The three decades since then would
bring fame to her and high prices to her photos. Now this richly
detailed documentary views her life; much of it follows her parents –
successful artists and gently soft-spoken people, still trying to
understand her compelling story.

Other choices include:

– “The Big Bang Theory,” 8 p.m.,
CBS. In a rerun from last January, Leonard has an idea for a phone
application. The trouble starts when Sheldon tries to take control.

– “Moby Dick” (2011), 8-11 p.m.,
Encore. Great actors – John Barrymore, Gregory Peck, Patrick
Stewart – keep being drawn to the rich complexities of Captain
Ahab. Now William Hurt has mastered the role, giving us a captain who
is simultaneously wise, talented and deeply, tragically obsessed.

– “I Want a Dog For Christmas,
Charlie Brown,” 9 p.m., ABC. This 2003 cartoon, using ideas from
the “Peanuts” comic, has Lucy's brother seeking a dog. One
prospect is Snoopy's eccentric brother Spike.

– “The Office” and “Whitney,”
9 and 9:30 p.m., NBC. A game show (“Who's Still Standing?”) trims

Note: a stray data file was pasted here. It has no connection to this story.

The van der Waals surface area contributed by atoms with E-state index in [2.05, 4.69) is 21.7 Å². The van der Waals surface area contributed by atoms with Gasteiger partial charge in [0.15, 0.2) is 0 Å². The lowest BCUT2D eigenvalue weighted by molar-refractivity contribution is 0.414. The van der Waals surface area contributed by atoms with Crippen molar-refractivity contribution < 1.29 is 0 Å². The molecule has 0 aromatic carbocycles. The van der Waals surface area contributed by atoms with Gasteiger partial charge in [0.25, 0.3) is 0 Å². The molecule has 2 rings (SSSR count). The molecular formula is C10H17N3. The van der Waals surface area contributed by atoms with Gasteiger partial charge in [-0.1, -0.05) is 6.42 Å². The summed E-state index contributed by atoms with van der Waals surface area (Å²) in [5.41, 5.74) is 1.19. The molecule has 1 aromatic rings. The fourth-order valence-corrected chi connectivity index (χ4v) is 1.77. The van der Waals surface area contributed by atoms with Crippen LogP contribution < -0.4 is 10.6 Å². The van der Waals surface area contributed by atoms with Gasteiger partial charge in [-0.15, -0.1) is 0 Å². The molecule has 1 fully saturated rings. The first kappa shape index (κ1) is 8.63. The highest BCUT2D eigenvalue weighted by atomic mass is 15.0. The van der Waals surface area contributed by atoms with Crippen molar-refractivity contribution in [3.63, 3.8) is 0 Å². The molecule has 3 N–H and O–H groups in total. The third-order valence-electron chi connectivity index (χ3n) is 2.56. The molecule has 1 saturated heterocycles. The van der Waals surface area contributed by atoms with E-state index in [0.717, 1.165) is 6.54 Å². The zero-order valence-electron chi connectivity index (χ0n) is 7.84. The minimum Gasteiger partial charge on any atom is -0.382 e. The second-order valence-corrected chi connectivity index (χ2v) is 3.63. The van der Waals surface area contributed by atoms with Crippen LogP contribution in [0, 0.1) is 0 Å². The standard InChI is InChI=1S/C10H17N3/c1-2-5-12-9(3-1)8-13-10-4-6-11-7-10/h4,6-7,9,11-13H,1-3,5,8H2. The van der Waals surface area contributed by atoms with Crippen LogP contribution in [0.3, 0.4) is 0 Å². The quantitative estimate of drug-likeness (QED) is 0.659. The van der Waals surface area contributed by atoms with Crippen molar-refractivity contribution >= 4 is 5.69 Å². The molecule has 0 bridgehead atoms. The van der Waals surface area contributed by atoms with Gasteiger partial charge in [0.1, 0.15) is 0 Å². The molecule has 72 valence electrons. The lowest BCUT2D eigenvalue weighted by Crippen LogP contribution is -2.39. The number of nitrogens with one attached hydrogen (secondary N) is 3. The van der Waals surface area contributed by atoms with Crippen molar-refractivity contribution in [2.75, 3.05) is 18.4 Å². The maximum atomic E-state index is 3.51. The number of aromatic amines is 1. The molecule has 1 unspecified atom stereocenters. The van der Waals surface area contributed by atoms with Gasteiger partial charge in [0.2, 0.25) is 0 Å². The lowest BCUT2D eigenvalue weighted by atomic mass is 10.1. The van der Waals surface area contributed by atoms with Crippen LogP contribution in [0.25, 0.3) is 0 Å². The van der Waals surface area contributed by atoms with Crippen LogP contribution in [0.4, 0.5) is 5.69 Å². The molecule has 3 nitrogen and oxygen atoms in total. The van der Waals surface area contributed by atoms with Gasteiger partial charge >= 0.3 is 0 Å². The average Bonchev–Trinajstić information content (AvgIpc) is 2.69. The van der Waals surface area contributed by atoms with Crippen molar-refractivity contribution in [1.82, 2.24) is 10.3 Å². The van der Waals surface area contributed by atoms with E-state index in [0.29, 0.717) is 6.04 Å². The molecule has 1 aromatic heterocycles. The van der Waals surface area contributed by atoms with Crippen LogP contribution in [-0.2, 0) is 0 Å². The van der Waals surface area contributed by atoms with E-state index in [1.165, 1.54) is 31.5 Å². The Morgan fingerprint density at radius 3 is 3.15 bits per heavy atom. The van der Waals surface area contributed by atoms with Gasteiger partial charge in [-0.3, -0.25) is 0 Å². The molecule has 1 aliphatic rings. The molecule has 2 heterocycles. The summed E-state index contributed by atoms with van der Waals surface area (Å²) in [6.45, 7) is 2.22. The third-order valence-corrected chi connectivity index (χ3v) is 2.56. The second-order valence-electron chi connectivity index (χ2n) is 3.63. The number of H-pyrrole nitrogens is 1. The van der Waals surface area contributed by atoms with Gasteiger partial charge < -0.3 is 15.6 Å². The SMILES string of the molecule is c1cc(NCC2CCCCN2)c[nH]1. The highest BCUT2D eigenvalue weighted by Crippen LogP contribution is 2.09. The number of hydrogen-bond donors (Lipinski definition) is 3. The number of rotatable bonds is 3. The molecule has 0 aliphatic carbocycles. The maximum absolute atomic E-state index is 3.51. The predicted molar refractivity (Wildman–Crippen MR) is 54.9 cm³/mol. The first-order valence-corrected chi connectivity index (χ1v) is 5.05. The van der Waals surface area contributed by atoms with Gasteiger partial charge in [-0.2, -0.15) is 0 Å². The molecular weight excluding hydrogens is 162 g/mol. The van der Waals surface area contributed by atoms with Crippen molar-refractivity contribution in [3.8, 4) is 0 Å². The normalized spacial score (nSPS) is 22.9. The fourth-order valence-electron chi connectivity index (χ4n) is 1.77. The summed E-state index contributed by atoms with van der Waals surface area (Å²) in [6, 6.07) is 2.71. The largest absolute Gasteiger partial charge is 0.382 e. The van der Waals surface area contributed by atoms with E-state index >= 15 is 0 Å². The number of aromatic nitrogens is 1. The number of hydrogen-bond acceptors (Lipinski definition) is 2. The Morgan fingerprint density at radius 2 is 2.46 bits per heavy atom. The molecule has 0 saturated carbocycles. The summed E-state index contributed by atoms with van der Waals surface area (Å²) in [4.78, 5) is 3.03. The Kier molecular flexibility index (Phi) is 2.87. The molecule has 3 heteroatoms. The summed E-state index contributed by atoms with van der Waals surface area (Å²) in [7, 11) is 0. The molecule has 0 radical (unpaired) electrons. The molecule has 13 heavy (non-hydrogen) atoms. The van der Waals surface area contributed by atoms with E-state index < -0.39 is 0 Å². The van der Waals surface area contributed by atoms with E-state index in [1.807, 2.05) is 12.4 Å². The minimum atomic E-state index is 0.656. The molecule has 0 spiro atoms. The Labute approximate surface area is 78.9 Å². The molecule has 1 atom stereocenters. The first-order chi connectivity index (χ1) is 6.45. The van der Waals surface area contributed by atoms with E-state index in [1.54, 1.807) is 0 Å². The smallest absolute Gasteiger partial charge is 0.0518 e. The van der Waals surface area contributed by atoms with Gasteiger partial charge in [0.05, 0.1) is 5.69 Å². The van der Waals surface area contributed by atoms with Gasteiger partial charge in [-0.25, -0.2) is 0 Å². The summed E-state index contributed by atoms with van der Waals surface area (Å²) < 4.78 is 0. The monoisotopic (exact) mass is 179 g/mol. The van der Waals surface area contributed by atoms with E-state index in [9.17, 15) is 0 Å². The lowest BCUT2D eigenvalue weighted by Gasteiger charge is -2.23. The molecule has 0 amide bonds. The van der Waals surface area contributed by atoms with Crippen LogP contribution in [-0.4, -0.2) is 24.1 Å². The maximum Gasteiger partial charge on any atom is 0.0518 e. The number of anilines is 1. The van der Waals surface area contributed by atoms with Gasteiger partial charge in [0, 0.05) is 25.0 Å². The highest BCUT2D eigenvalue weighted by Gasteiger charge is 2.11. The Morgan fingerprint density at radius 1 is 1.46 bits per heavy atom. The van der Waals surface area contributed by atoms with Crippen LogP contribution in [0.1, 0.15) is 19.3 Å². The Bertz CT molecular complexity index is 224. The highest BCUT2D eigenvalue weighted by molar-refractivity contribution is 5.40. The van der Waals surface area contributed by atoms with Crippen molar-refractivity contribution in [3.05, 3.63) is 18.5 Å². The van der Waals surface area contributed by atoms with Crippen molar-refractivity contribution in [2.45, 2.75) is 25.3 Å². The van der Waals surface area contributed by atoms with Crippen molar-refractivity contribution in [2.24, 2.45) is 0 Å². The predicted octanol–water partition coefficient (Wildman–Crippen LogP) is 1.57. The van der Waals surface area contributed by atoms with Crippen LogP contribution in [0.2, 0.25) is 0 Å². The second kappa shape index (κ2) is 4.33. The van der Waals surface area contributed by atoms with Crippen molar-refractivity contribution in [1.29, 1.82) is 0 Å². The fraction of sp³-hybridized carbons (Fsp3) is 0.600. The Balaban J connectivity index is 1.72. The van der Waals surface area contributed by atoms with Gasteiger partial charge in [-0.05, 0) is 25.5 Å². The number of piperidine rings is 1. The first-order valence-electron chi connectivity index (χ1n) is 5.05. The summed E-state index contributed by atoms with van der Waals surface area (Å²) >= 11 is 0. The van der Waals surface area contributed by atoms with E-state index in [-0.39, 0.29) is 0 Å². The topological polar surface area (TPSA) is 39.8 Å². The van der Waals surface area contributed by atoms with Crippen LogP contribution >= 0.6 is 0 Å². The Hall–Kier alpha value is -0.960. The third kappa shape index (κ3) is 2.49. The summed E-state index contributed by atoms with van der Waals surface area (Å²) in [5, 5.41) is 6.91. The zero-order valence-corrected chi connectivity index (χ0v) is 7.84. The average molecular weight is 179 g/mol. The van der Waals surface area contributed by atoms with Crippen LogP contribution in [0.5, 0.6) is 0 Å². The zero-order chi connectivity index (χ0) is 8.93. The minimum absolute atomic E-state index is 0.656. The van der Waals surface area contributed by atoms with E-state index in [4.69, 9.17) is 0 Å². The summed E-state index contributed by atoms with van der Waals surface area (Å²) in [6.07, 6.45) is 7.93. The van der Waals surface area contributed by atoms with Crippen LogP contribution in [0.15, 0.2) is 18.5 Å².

NBC's comedy block to these two reruns. In the first, Andy takes some
of the people to Gettysburg; in the second, things go wrong when
Whitney and Chris try to bond over a basketball game.

– “Braxton Family Values,” 9
p.m., WE. When Toni Braxton needs surgery, the family gathers around
her. Andre – Towanda's husband, ready for his first book-signing –
finds himself upstaged again. That reruns at 10 p.m., surrounded at 8
and 11 p.m. by last week's hour, in which Toni fired her manager.

– “Prime Suspect,” 10 p.m., NBC.
This has been a fairly good cop show – albeit with little
relationship to the British classic it adapted. Despite strong
promotion and a great lead character (played by Maria Bello) it died
in the ratings and only has three episodes left; this one eyes a
Chinatown murder.

– “The Mentalist,” 10 p.m., CBS.
After a store Santa is killed, other Santas join the probe. Pruitt
Taylor Vince – the gifted actor who won an Emmy on “Murder One”
– plays the lead investigator.

TV column for Wednesday, Dec. 21


TONIGHT'S MUST-SEE: “The X Factor,”
8-9:30 p.m., Fox.

Marcus Canty was eliminated last week,
just a half-step from the finals. Now the three survivors perform and
viewers vote; on Thursday, someone gets a $5 million recording deal.

L.A. Reid, who was Canty's mentor, still